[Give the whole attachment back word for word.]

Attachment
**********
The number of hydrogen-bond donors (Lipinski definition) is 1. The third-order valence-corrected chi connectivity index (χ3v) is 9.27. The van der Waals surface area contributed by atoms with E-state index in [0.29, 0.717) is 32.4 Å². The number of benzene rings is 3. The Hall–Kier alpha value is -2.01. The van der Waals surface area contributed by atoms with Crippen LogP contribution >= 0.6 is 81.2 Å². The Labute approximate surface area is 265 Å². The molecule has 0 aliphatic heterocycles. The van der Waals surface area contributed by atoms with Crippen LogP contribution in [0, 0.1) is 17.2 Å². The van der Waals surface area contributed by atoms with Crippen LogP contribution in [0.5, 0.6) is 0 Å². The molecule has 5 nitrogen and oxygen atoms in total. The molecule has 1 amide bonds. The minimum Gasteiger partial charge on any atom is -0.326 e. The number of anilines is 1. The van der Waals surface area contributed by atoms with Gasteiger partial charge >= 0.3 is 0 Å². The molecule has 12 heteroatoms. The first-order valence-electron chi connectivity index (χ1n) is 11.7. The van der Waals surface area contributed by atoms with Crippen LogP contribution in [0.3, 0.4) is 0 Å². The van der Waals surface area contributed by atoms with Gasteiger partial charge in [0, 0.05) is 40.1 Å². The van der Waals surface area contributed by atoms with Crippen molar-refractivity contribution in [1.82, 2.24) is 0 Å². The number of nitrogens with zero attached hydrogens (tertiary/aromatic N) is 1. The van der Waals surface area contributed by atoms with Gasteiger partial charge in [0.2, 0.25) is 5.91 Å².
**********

The number of hydrogen-bond donors (Lipinski definition) is 1. The third-order valence-corrected chi connectivity index (χ3v) is 9.27. The van der Waals surface area contributed by atoms with E-state index in [0.29, 0.717) is 32.4 Å². The number of benzene rings is 3. The Hall–Kier alpha value is -2.01. The van der Waals surface area contributed by atoms with Crippen LogP contribution >= 0.6 is 81.2 Å². The Labute approximate surface area is 265 Å². The molecule has 0 aliphatic heterocycles. The van der Waals surface area contributed by atoms with Crippen LogP contribution in [0, 0.1) is 17.2 Å². The van der Waals surface area contributed by atoms with Crippen LogP contribution in [0.5, 0.6) is 0 Å². The molecule has 5 nitrogen and oxygen atoms in total. The molecule has 1 amide bonds. The minimum Gasteiger partial charge on any atom is -0.326 e. The number of anilines is 1. The van der Waals surface area contributed by atoms with Gasteiger partial charge >= 0.3 is 0 Å². The molecule has 12 heteroatoms. The first-order valence-electron chi connectivity index (χ1n) is 11.7. The van der Waals surface area contributed by atoms with Crippen LogP contribution in [0.3, 0.4) is 0 Å². The van der Waals surface area contributed by atoms with Gasteiger partial charge in [0, 0.05) is 40.1 Å². The van der Waals surface area contributed by atoms with Crippen molar-refractivity contribution in [1.82, 2.24) is 0 Å². The number of nitrogens with zero attached hydrogens (tertiary/aromatic N) is 1. The van der Waals surface area contributed by atoms with Gasteiger partial charge in [0.2, 0.25) is 5.91 Å².